70% of UK doesn’t want Rishi Sunak to be PM any longer, poll shows | World News


UK prime minister Rishi Sunak slips to worst ever rating has his government faces Rwanda policy row, according to a survey published by YouGov. The poll found 70 per cent of people have an unfavourable opinion of the premier while 21 per cent have a favourable view. This means that Rishi Sunak’s net favourability rating is at minus 49 – down by 10 points from late November and the lowest score he has recorded since becoming PM in October last year.

Britain's prime minister Rishi Sunak reacts outside 10 Downing Street in London.(Reuters)
Britain’s prime minister Rishi Sunak reacts outside 10 Downing Street in London.(Reuters)

As per the poll, majority of 2019 Tory voters – 56 per cent – said that they had a negative view of Mr Sunak while 40 per cent had a positive view. The score is comparable to Boris Johnson’s during his final months in office but it was still higher than Liz Truss. This comes as Rishi Sunak faces multiple challenges as he tries to restore the image of his Conservative party. Meanwhile, the opposition Labour Party is ahead as per the poll.

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Rishi Sunak’s party faces an internal row that has threatened to scupper the prime minister’s signature policy to deport asylum seekers to Rwanda. Tory MP Philip Davies said that the party is “completely united” in its desire to stop illegal immigration, adding, “We are all united in the view that we want to stop illegal immigration, and also that we think that sending them to Rwanda, a third country, is actually the right solution. The Conservative Party in Parliament is united in that belief. Now, obviously, we all have our own particular opinions about whether or not this Bill will be wholly effective or whether it could be improved and all the rest of it. But we’re completely united in that desire to stop illegal immigration and do what it takes.”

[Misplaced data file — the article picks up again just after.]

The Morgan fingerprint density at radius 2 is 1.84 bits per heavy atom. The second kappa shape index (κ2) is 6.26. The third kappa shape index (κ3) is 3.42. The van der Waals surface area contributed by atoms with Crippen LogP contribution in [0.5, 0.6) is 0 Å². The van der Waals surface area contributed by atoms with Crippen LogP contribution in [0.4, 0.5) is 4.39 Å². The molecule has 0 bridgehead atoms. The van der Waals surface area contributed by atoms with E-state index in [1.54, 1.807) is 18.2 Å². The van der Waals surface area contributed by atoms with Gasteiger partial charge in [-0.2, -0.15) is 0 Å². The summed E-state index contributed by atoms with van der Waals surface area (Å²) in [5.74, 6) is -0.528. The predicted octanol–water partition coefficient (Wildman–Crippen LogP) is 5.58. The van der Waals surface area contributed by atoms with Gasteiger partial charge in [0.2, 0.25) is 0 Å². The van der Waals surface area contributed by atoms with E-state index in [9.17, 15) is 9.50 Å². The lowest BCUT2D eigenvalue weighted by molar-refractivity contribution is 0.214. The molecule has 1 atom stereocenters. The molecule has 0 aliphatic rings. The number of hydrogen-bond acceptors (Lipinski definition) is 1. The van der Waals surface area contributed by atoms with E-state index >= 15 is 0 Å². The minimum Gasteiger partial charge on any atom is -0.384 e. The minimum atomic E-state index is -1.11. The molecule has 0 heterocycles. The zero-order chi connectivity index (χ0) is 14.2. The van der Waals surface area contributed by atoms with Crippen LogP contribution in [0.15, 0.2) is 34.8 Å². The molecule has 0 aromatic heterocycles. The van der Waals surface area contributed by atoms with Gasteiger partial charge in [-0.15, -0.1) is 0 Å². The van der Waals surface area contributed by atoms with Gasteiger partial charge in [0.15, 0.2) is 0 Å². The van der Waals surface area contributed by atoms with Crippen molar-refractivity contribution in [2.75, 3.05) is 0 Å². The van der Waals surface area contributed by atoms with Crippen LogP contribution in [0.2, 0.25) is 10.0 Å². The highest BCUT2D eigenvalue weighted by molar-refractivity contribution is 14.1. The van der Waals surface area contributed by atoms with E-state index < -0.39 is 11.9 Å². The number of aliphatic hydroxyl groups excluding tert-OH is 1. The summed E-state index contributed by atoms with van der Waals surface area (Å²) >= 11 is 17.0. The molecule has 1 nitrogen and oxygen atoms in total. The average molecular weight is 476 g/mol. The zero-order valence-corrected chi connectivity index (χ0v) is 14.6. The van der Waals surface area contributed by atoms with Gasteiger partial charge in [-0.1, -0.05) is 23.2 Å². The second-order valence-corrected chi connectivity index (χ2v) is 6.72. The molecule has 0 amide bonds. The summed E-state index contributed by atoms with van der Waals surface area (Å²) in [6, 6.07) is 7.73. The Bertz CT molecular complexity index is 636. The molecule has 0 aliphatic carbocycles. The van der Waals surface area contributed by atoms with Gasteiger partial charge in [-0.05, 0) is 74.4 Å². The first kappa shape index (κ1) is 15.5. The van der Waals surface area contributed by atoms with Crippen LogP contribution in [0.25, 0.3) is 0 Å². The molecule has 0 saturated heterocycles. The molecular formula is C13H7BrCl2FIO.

UK transport secretary Mark Harper said that Rishi Sunak will “continue listening” to Conservative MPs about possible amendments to his Rwanda Bill.

“All Conservative MPs want to deal with this. We’ll continue listening to colleagues if colleagues have got ideas about how to strengthen the Bill and improve it consistent with international law and with keeping Rwanda onside, who’ve made it clear that they want us to stick with international law,” he said.

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